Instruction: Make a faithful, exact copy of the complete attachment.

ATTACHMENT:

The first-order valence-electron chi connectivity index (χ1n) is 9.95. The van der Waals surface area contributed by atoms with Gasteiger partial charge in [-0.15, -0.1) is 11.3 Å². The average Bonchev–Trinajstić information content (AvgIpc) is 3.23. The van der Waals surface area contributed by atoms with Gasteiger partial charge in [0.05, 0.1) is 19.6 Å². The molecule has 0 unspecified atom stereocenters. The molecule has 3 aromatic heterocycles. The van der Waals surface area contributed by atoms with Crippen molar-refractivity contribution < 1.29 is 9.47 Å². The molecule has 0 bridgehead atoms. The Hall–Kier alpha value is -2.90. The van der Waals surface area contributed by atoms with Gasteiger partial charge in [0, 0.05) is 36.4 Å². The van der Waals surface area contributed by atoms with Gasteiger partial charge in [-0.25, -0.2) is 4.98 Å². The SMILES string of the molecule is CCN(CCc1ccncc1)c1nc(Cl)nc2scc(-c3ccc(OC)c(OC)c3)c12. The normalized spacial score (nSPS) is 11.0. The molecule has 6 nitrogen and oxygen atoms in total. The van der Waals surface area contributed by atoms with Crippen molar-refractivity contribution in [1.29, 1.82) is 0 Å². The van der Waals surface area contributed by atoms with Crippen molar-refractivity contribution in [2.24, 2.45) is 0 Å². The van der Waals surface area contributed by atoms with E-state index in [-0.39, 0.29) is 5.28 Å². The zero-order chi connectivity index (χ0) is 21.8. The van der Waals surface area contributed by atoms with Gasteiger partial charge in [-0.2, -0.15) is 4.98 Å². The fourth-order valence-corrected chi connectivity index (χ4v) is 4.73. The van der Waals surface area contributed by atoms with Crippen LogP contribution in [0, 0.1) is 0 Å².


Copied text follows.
The first-order valence-electron chi connectivity index (χ1n) is 9.95. The van der Waals surface area contributed by atoms with Gasteiger partial charge in [-0.15, -0.1) is 11.3 Å². The average Bonchev–Trinajstić information content (AvgIpc) is 3.23. The van der Waals surface area contributed by atoms with Gasteiger partial charge in [0.05, 0.1) is 19.6 Å². The molecule has 0 unspecified atom stereocenters. The molecule has 3 aromatic heterocycles. The van der Waals surface area contributed by atoms with Crippen molar-refractivity contribution < 1.29 is 9.47 Å². The molecule has 0 bridgehead atoms. The Hall–Kier alpha value is -2.90. The van der Waals surface area contributed by atoms with Gasteiger partial charge in [0, 0.05) is 36.4 Å². The van der Waals surface area contributed by atoms with Gasteiger partial charge in [-0.25, -0.2) is 4.98 Å². The SMILES string of the molecule is CCN(CCc1ccncc1)c1nc(Cl)nc2scc(-c3ccc(OC)c(OC)c3)c12. The normalized spacial score (nSPS) is 11.0. The molecule has 6 nitrogen and oxygen atoms in total. The van der Waals surface area contributed by atoms with Crippen molar-refractivity contribution in [1.29, 1.82) is 0 Å². The van der Waals surface area contributed by atoms with Crippen molar-refractivity contribution in [2.24, 2.45) is 0 Å². The van der Waals surface area contributed by atoms with E-state index in [-0.39, 0.29) is 5.28 Å². The zero-order chi connectivity index (χ0) is 21.8. The van der Waals surface area contributed by atoms with Gasteiger partial charge in [-0.2, -0.15) is 4.98 Å². The fourth-order valence-corrected chi connectivity index (χ4v) is 4.73. The van der Waals surface area contributed by atoms with Crippen LogP contribution in [0, 0.1) is 0 Å².